American Girl Dolls

For Christmas, I got another American Girl doll.  This time it was Isabelle.  She’s the 2014 Doll of the Year.  American Girl Dolls are a line of 18-inch dolls that were first released in 1986 by Pleasant Company. The dolls portray eight– to eleven–year–old girls of a variety of ethnicities. They are sold with accompanying books told from the viewpoint of the girls. Originally the stories focused on various periods of American history, but were expanded in 1995 to include characters and stories from contemporary life. A variety of related clothing and accessories is also available for each doll.
 This is me with Marie Grace, Cécile, Molly, and the My American Girl Doll, that’s supposed to look like me.

For Christmas 2011, I got a French-American doll named Cécile.  Cécile lives in New Orleans with her best friend Marie-Grace.  For Christmas 2012, I got Marie-Grace.  I like her because she is a pretty doll and I wanted Cécile to have a friend.  Each of the American Girl Dolls has a series of books written about them.  I got Marie-Grace as a companion to Cécile so that I would have both dolls when I read about all of her and Cécile’s adventures.  In February 2013, I got a My American Girl Doll, customized to look like me.  They allow you to choose skin color, eye color, hair color, and hair texture.  My mom bought the ballet outfit for her and gave her to me after my first solo dance competition.

The Historical Characters line of 18-inch dolls were initially the main focus of the American Girl Doll line.  Their purpose is to teach aspects of American history through a six-book series from the perspective of a 9- to 11-year-old girl living in that time period. Although the books are written for an eight to twelve year-old target audience, they still include serious topics like child labor, child abuse, poverty, racism, slavery, animal abuse, and war in a way that a kid my age can understand.  In the summer of 2013, I got Molly McIntire.  Molly McIntire was one of the first three Historical Characters of the American Girl Dolls, representing the World War II Era. Molly was released in 1986.  In June 2013 American Girl announced that they would archive Molly’s entire collection.  She, her friend, Emily Bennett, and their collections were later archived in December 2013.

In 1995 Pleasant Company released a line of contemporary dolls: American Girls of Today. In 2006 the product line was renamed Just Like You; it was changed again, in 2010, to My American Girl. Like I stated previously, each doll has a different combination of face mold; skin tone; eye color; and hair color, length texture, and/or style. American Girl states that this variety allows customers to choose dolls that “represent the individuality and diversity of today’s American girls.”  A wide variety of contemporary clothing, accessories, and furniture is also available, and there are regular releases and retirements to update this line. Each year, a Girl of the Year doll is released who has her own special talent.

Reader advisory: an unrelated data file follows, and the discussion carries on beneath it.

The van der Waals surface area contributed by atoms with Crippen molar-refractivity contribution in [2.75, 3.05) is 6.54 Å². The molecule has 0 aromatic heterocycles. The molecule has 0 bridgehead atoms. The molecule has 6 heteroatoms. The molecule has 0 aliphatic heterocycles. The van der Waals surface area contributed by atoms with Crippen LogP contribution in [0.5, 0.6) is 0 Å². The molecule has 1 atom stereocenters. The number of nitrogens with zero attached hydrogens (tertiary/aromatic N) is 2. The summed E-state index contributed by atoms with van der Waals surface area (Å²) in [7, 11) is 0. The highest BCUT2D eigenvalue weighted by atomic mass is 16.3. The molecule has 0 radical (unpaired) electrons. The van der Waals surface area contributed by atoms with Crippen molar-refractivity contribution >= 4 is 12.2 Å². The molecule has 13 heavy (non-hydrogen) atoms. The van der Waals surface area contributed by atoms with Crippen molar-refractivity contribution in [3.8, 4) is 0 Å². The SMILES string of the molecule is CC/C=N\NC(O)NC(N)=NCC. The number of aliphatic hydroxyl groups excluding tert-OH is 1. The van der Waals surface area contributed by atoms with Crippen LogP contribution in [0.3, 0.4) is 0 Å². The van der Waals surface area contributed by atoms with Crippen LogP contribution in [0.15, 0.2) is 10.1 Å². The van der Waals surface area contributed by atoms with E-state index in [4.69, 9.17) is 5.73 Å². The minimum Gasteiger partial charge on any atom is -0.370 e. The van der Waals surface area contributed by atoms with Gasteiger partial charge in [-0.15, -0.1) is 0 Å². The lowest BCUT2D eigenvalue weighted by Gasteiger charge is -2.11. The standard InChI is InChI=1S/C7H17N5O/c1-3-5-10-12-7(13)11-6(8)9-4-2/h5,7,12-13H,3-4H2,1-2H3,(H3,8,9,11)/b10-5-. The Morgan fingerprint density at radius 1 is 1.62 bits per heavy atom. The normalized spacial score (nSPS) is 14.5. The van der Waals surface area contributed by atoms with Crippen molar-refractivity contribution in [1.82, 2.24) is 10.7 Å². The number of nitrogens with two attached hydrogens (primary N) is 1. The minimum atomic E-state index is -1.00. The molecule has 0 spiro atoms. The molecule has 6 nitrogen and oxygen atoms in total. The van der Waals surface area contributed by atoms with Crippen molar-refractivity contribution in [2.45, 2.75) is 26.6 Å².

That brings us to the Girl of the Year.  Each year a new doll is announced and she is retired at the end of the year.  At the beginning of the year when Isabelle was announced as the Girl of the Year, I knew I had to have her.  The reason……she’s a dancer, just like me.  I’d gone all year without her, so I actually didn’t think I’d get her this year, but I was wrong.  “Santa” brought her to me for Christmas.  The doll comes with the first book in the series, and I also got a ballet outfit, her ballet barré and accessories, and a flute, which didn’t belong specifically to Isabelle, but I asked Santa for it anyway because I started playing in the band this year at school.  I play the clarinet, but the American Girl catalog doesn’t make a clarinet, so I asked for a flute, the next best thing. DSCF2500

Take a look at Isabelle below.


American Girl Dolls are sold mostly through the catalog and online.  There are stores around the country, but only a handful.  I have been to the Dallas, TX store twice, but not any of the other stores around the country.  The stores have a restaurant and a doll salon and a doll hospital.  They are awesome!!!  I know that I am getting a little old to be playing with dolls, I am twelve, you know?  But, American Girl Dolls are different.  They are timeless.  Collector’s items – I’ll keep them for my own daughter.

2 thoughts on “American Girl Dolls

  1. Congrats on Isabelle! My daughter is a dancer too, and yes, we have Isabelle. And Josefina. And Saige. And I got Addy when I turned 40! My daughter is 10 and I told her as you get older you call yourself a ‘doll collector’.
    We are eager to meet Grace. Our mailman better bring that catalog on Friday!!!😀

  2. Pingback: American Girl Dolls - Montana Doll Lady - Livingston, Montana

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